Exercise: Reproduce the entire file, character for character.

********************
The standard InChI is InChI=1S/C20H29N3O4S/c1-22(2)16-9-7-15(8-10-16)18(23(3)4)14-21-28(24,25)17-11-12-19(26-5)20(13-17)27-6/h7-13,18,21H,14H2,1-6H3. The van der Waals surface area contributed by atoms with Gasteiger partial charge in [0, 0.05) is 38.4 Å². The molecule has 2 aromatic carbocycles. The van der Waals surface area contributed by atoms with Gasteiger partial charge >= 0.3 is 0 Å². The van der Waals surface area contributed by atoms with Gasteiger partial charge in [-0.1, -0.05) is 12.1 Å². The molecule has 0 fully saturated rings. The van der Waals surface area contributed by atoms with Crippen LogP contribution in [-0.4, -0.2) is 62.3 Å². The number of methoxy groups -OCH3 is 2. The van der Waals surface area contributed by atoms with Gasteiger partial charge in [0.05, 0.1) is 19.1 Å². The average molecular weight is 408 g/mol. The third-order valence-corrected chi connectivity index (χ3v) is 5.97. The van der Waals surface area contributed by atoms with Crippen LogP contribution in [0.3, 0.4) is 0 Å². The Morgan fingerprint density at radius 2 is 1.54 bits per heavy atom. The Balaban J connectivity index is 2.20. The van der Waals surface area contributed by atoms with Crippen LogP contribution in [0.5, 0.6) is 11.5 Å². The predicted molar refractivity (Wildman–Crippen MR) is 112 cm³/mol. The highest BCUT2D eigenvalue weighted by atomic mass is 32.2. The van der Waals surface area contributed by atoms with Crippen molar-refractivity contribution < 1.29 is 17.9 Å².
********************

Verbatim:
The standard InChI is InChI=1S/C20H29N3O4S/c1-22(2)16-9-7-15(8-10-16)18(23(3)4)14-21-28(24,25)17-11-12-19(26-5)20(13-17)27-6/h7-13,18,21H,14H2,1-6H3. The van der Waals surface area contributed by atoms with Gasteiger partial charge in [0, 0.05) is 38.4 Å². The molecule has 2 aromatic carbocycles. The van der Waals surface area contributed by atoms with Gasteiger partial charge >= 0.3 is 0 Å². The van der Waals surface area contributed by atoms with Gasteiger partial charge in [-0.1, -0.05) is 12.1 Å². The molecule has 0 fully saturated rings. The van der Waals surface area contributed by atoms with Crippen LogP contribution in [-0.4, -0.2) is 62.3 Å². The number of methoxy groups -OCH3 is 2. The van der Waals surface area contributed by atoms with Gasteiger partial charge in [0.05, 0.1) is 19.1 Å². The average molecular weight is 408 g/mol. The third-order valence-corrected chi connectivity index (χ3v) is 5.97. The van der Waals surface area contributed by atoms with Crippen LogP contribution in [0.3, 0.4) is 0 Å². The Morgan fingerprint density at radius 2 is 1.54 bits per heavy atom. The Balaban J connectivity index is 2.20. The van der Waals surface area contributed by atoms with Crippen LogP contribution in [0.5, 0.6) is 11.5 Å². The predicted molar refractivity (Wildman–Crippen MR) is 112 cm³/mol. The highest BCUT2D eigenvalue weighted by atomic mass is 32.2. The van der Waals surface area contributed by atoms with Crippen molar-refractivity contribution < 1.29 is 17.9 Å².